Fight Racism! Fight Imperialism! 237 February/March 2014

The revelation that possibly 15% of all tenants forced to pay the bedroom tax are in fact exempt because of a legal error must give hope to those fighting this vicious attack on the working class.

Described in the media as a ‘loophole’, it is in fact down to the criminal incompetence of the Department of Work and Pensions (DWP) who ignored clauses in housing benefit regulations set out in 2006. This error means that any tenant who has been on housing benefit since before 1 January 1996 and who has been occupying the same house over that period is exempt from paying the bedroom tax.

 

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War on the working class and another irrelevant election

The recent byelection in my home district of Wythenshawe and Sale East in South Manchester, was won easily by the pro-cuts, pro-war Labour Party following the death of its MP Paul Goggins on 7 January. In the runup, FRFI received messages and phonecalls from friends, worried about the supposed threat carried by BNP and UKIP racists, electioneering in Wythenshawe civic centre, as their leaders Nick Griffin and Nigel Farrage came to spew out their lines about Islamic 'terrorism' and EU bogeymen. But in a 'safe seat' for Labour, Mike Kane won with 55% of the vote. The more seasoned racists won easily. Immediately, bourgeois political discussion focused on UKIP beating the Tories into second place. The turnout was 28%. The real discussion should be about why the vast majority of people in this poverty-stricken, working class area refused to vote.

 

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Home care workers: marginalised and exploited

Need replaced by ability to pay

As statutory care provision is reduced to the barest minimum, private companies have stepped in. Quality of care, and working conditions for staff who provide it, are driven down as companies compete for contracts and maximise profits. Those who can pay for care are increasingly divided from those who cannot. The hundreds of thousands of working class people who rely on affordable care and those on the front-line of provision are caught up in a race to the bottom.

 

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Focus E15 Mothers - ‘No room at the inn’ says Newham Labour council

On 6 November 2013 young mothers in the Focus E15 Foyer in Stratford, east London, received a letter telling them that funding withdrawn by Newham council was being reinstated, while the council carries out an ‘impact assessment’. This is a significant victory for the women’s fight to secure social housing and oppose social cleansing. Further battles now lie ahead.

The Focus E15 Mothers Campaign was set up at the end of September, after supporters of East London RCG/FRFI met a group of young women who were facing eviction from the mother-and-baby unit at Focus E15 Foyer in Stratford, Newham. The mothers and mothers-to-be had been told that they must leave their homes by 20 October and that their only prospect of obtaining permanent housing was to move out of London, far from their family and support networks. They had decided that they would not be intimidated and would stand together and fight to get social housing in east London.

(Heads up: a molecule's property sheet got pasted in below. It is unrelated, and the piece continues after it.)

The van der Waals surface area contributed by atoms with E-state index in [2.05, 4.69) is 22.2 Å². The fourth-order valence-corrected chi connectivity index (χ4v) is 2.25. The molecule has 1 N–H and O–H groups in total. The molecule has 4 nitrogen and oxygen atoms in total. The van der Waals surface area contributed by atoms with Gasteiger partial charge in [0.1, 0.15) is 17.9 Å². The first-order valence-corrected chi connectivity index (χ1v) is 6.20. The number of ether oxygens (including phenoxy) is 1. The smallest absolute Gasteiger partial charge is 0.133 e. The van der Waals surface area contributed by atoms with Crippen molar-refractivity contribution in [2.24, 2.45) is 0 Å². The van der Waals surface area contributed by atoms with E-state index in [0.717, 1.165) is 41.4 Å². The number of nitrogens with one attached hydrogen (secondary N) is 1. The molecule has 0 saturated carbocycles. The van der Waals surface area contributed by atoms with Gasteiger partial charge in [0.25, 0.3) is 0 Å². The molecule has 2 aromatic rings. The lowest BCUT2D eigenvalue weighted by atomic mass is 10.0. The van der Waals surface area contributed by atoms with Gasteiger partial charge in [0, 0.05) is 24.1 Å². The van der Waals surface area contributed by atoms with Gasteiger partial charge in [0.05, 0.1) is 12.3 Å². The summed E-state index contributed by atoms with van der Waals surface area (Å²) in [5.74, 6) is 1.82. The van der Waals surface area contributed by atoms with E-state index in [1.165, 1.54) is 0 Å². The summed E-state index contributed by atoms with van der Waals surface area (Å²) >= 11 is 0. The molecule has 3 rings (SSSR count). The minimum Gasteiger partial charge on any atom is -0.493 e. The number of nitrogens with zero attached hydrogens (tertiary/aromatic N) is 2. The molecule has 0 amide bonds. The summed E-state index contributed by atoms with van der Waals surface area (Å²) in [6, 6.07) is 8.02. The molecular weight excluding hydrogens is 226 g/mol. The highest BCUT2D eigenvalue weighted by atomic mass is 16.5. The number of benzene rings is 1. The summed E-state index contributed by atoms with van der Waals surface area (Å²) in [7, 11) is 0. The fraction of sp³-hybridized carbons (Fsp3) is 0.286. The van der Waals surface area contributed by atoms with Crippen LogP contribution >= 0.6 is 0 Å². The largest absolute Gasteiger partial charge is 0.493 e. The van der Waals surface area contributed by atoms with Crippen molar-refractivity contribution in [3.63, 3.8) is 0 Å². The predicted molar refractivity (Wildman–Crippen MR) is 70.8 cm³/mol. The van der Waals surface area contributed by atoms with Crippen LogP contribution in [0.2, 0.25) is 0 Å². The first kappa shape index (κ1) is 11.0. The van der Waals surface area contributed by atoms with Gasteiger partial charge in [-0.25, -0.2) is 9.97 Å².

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No option but resistance

The ConDem coalition’s attack on state welfare is not working. Despite savage benefit cuts, the overall cost of state welfare has not fallen. However, the government’s response – a mixture of lies and threats to slash eligibility and benefit levels even further, especially those for disabled people – shows that austerity is not about economics, but politics. The coalition is determined to shift the balance of class forces decisively against the working class, and the absence of significant resistance only encourages it to intensify the onslaught. But where people do come together and challenge the cuts, victories can be won – collective, community-based organisation is the key to resistance. Robert Clough reports.

 

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Newcastle Labour Council cuts: 8 million more reasons to break with Labour and build a new movement

On 6 November Newcastle City Council announced that it will be increasing the cut to public services of £100m over three years, passed in March this year, by a further £8m. In addition to library closures, the closure of leisure centres, the abolition of the city’s arts budget and the decimation of the city’s youth services, Newcastle residents will now have to face a 'review' – meaning cuts - ‘to Sure Start services sooner than originally planned’ and of ‘services for adults with learning disabilities to cut costs’. Those living in Kenton, a working-class area of Newcastle, will see their Customer Service Centre closed and replaced by ‘an information zone’, an unmanned computer kiosk and a phone. Once again, it is clear who is in the crosshair: the disabled, the poor and single-mothers.